“The West as such is not finished, but its global supremacy is over. That in turn underlines the central dependence of the West's future role on America...,” Brzezinski writes. “How the American system performs at home and how America conducts itself abroad will determine the place and role of the West in the new objective and subjective global context.”
As for American exceptionalism, Brzezinski would argue that we have spent the past three decades slowly forfeiting that distinction through failed domestic policy and our “culture of self-gratification and deregulation.”

In “Strategic Vision” he details six domestic liabilities that are chipping away at America's status as an international power: our skyrocketing debt, our flawed financial system, widening income inequality, our decaying national infrastructure, our increasingly partisan and divided political establishment, and a population that is woefully ignorant of even basic geography, let alone foreign policy.

In order to secure our place on the global stage, Brzezinski says, the U.S. needs to get its house in order: “Only by demonstrating the capacity for a superior performance of its societal system can America restore its historical momentum...,” he writes.

It's a tall order for sure, but one that is within our power to grasp,  Brzezinski says. And the place to start is with our primary and secondary education systems, which, the author notes, consistently fail to generate adults with the ability to understand the world around them and America's place in it.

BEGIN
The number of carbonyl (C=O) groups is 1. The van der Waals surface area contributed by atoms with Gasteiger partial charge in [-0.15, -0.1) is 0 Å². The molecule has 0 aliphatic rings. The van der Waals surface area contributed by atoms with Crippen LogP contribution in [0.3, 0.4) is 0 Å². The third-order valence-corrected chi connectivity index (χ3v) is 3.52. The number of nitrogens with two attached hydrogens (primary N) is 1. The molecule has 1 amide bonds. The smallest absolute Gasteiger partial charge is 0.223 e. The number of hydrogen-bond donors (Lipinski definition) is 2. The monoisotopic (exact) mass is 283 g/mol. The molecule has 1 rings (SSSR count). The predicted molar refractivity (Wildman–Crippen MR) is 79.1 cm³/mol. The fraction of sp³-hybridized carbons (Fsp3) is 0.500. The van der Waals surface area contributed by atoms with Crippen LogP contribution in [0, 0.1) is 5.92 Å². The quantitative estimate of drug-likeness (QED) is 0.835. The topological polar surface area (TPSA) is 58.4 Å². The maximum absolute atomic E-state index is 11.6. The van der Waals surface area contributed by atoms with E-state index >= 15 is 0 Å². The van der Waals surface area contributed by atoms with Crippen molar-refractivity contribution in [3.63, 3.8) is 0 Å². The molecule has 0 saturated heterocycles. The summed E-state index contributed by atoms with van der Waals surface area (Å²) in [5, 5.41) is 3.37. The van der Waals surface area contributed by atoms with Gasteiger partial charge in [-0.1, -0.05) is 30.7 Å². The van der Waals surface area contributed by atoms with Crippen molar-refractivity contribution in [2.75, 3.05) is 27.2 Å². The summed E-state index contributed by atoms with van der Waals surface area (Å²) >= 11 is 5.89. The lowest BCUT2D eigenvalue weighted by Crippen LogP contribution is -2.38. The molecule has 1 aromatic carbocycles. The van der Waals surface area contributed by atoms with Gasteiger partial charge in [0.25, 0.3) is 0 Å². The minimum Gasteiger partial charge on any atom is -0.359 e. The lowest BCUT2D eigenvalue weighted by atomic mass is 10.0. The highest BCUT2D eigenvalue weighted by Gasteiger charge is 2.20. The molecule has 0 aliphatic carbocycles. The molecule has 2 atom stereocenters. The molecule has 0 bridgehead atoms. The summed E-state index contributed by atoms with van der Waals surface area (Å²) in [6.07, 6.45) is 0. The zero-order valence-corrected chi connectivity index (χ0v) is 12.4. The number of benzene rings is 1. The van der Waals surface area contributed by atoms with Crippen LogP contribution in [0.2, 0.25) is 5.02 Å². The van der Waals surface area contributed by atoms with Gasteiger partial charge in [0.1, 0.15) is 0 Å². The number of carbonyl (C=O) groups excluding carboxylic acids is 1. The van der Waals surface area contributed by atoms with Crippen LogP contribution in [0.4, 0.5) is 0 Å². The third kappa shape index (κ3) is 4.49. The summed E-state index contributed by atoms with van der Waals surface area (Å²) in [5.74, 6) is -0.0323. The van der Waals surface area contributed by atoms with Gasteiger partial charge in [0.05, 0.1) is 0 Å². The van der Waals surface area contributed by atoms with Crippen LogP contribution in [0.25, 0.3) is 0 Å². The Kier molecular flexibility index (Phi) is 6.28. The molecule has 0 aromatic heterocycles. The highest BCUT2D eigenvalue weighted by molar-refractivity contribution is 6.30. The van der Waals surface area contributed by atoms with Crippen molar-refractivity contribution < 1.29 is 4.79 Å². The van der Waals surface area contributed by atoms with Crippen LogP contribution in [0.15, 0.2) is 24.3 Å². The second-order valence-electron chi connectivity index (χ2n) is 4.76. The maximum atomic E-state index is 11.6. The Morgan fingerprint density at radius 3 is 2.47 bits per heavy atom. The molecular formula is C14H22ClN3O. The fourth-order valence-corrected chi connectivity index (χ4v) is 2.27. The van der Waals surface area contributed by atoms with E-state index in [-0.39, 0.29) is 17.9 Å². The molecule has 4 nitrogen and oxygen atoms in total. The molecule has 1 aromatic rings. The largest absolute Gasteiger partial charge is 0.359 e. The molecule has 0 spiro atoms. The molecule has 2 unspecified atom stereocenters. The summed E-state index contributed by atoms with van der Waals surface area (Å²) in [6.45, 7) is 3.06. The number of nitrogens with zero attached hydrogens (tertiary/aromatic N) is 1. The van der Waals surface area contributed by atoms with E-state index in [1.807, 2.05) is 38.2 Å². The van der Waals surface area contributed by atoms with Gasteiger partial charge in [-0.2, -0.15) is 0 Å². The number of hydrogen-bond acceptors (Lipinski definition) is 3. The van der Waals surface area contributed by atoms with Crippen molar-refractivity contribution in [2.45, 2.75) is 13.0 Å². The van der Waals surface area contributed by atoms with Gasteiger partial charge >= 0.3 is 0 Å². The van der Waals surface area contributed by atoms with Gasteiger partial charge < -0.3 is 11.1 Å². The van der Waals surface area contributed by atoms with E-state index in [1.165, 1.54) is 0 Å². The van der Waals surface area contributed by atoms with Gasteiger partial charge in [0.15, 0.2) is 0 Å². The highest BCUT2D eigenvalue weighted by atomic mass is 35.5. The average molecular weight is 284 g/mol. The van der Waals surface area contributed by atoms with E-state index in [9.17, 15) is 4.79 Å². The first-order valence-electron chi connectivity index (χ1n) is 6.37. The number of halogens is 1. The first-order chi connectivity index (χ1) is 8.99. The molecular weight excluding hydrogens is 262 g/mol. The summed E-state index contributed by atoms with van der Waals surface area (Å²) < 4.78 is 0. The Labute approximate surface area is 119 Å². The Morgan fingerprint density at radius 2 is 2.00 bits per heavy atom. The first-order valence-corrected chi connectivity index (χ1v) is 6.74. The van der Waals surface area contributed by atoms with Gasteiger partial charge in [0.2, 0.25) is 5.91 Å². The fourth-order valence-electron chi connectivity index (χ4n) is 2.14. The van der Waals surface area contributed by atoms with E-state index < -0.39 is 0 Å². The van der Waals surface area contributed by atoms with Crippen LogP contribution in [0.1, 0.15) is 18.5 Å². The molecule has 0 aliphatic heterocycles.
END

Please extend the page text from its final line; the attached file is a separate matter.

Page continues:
For the past four decades Brzezinski, who is now 83, has held a pivotal position in global geo-politics as what some pundits have called the Democrat's answer to Henry Kissinger.  He served as National Security Advisor to President Carter and was a central figure in normalizing relations with China, helping broker the Camp David Accords, and promoting the plan to arm Afghan rebels against invading Soviets. That last distinction has drawn some criticism, since analysts largely agree the failure to adequately support Afghanistan following the Soviet withdraw led to the country's eventual rise as a haven for terrorists.

Today Brzezinski teaches American foreign policy at Johns Hopkins University's School of Advanced International Studies and serves as a scholar at the Center for Strategic and International Studies.

Last week I went to hear Brzezinski speak in Philadelphia as he began his book tour for the newly published “Strategic Vision: America and the Crisis of Global Power.”

I followed up the next day via e-mail to ask him to elaborate on a few points: